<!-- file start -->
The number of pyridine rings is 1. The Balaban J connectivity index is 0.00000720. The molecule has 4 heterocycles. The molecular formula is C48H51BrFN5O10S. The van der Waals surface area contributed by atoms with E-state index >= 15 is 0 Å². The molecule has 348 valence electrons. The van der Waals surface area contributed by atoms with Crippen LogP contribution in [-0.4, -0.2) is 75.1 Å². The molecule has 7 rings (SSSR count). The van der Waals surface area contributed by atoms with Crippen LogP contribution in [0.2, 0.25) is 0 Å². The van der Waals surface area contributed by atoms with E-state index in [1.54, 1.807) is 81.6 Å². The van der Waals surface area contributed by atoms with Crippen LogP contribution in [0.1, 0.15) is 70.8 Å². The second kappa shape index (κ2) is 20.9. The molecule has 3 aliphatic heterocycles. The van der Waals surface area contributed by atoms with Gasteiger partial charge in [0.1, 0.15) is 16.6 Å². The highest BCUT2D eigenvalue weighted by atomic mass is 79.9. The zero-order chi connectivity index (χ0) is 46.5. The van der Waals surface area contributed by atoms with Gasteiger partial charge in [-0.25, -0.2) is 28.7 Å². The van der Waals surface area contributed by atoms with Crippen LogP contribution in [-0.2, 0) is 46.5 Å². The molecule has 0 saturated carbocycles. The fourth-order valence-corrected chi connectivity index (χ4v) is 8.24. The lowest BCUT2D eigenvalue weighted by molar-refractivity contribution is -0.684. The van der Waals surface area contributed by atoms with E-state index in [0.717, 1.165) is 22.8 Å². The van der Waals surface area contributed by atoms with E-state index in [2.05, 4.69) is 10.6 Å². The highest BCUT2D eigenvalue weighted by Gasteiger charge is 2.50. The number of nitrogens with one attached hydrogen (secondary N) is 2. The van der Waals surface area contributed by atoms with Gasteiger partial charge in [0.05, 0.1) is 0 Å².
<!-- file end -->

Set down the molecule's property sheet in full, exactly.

The number of pyridine rings is 1. The Balaban J connectivity index is 0.00000720. The molecule has 4 heterocycles. The molecular formula is C48H51BrFN5O10S. The van der Waals surface area contributed by atoms with E-state index >= 15 is 0 Å². The molecule has 348 valence electrons. The van der Waals surface area contributed by atoms with Crippen LogP contribution in [-0.4, -0.2) is 75.1 Å². The molecule has 7 rings (SSSR count). The van der Waals surface area contributed by atoms with Crippen LogP contribution in [0.2, 0.25) is 0 Å². The van der Waals surface area contributed by atoms with E-state index in [1.54, 1.807) is 81.6 Å². The van der Waals surface area contributed by atoms with Crippen LogP contribution in [0.1, 0.15) is 70.8 Å². The second kappa shape index (κ2) is 20.9. The molecule has 3 aliphatic heterocycles. The van der Waals surface area contributed by atoms with Gasteiger partial charge in [0.1, 0.15) is 16.6 Å². The highest BCUT2D eigenvalue weighted by atomic mass is 79.9. The zero-order chi connectivity index (χ0) is 46.5. The van der Waals surface area contributed by atoms with Gasteiger partial charge in [-0.25, -0.2) is 28.7 Å². The van der Waals surface area contributed by atoms with Crippen LogP contribution in [-0.2, 0) is 46.5 Å². The molecule has 0 saturated carbocycles. The fourth-order valence-corrected chi connectivity index (χ4v) is 8.24. The lowest BCUT2D eigenvalue weighted by molar-refractivity contribution is -0.684. The van der Waals surface area contributed by atoms with E-state index in [0.717, 1.165) is 22.8 Å². The van der Waals surface area contributed by atoms with E-state index in [2.05, 4.69) is 10.6 Å². The highest BCUT2D eigenvalue weighted by Gasteiger charge is 2.50. The number of nitrogens with one attached hydrogen (secondary N) is 2. The van der Waals surface area contributed by atoms with Gasteiger partial charge in [0.05, 0.1) is 0 Å².